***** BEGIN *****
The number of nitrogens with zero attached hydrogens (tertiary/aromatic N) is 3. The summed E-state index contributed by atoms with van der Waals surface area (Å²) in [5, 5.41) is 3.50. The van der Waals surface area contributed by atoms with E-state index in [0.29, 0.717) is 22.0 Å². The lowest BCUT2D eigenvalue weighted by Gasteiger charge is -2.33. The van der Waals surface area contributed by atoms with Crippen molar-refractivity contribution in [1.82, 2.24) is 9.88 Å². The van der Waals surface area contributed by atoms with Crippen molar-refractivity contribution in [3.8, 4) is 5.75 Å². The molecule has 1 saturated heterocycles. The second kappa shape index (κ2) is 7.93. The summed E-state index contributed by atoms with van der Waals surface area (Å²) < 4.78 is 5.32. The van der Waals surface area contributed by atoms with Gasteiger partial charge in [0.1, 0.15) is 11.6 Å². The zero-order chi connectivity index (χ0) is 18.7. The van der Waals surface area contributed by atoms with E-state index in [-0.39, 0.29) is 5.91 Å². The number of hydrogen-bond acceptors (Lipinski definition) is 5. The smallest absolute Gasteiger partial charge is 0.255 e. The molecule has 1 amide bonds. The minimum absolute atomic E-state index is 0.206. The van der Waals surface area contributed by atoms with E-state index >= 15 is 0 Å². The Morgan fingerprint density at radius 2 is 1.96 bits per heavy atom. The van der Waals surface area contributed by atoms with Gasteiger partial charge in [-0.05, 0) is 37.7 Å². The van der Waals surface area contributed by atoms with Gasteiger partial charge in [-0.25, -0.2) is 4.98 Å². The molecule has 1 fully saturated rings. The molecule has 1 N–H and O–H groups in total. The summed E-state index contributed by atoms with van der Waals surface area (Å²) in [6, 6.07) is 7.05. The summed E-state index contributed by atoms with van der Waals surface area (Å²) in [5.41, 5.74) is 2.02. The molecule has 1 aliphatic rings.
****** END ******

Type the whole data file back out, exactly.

The number of nitrogens with zero attached hydrogens (tertiary/aromatic N) is 3. The summed E-state index contributed by atoms with van der Waals surface area (Å²) in [5, 5.41) is 3.50. The van der Waals surface area contributed by atoms with E-state index in [0.29, 0.717) is 22.0 Å². The lowest BCUT2D eigenvalue weighted by Gasteiger charge is -2.33. The van der Waals surface area contributed by atoms with Crippen molar-refractivity contribution in [1.82, 2.24) is 9.88 Å². The van der Waals surface area contributed by atoms with Crippen molar-refractivity contribution in [3.8, 4) is 5.75 Å². The molecule has 1 saturated heterocycles. The second kappa shape index (κ2) is 7.93. The summed E-state index contributed by atoms with van der Waals surface area (Å²) < 4.78 is 5.32. The van der Waals surface area contributed by atoms with Gasteiger partial charge in [0.1, 0.15) is 11.6 Å². The zero-order chi connectivity index (χ0) is 18.7. The van der Waals surface area contributed by atoms with E-state index in [-0.39, 0.29) is 5.91 Å². The number of hydrogen-bond acceptors (Lipinski definition) is 5. The smallest absolute Gasteiger partial charge is 0.255 e. The molecule has 1 amide bonds. The minimum absolute atomic E-state index is 0.206. The van der Waals surface area contributed by atoms with E-state index >= 15 is 0 Å². The Morgan fingerprint density at radius 2 is 1.96 bits per heavy atom. The van der Waals surface area contributed by atoms with Gasteiger partial charge in [-0.05, 0) is 37.7 Å². The van der Waals surface area contributed by atoms with Gasteiger partial charge in [-0.25, -0.2) is 4.98 Å². The molecule has 1 fully saturated rings. The molecule has 1 N–H and O–H groups in total. The summed E-state index contributed by atoms with van der Waals surface area (Å²) in [6, 6.07) is 7.05. The summed E-state index contributed by atoms with van der Waals surface area (Å²) in [5.41, 5.74) is 2.02. The molecule has 1 aliphatic rings.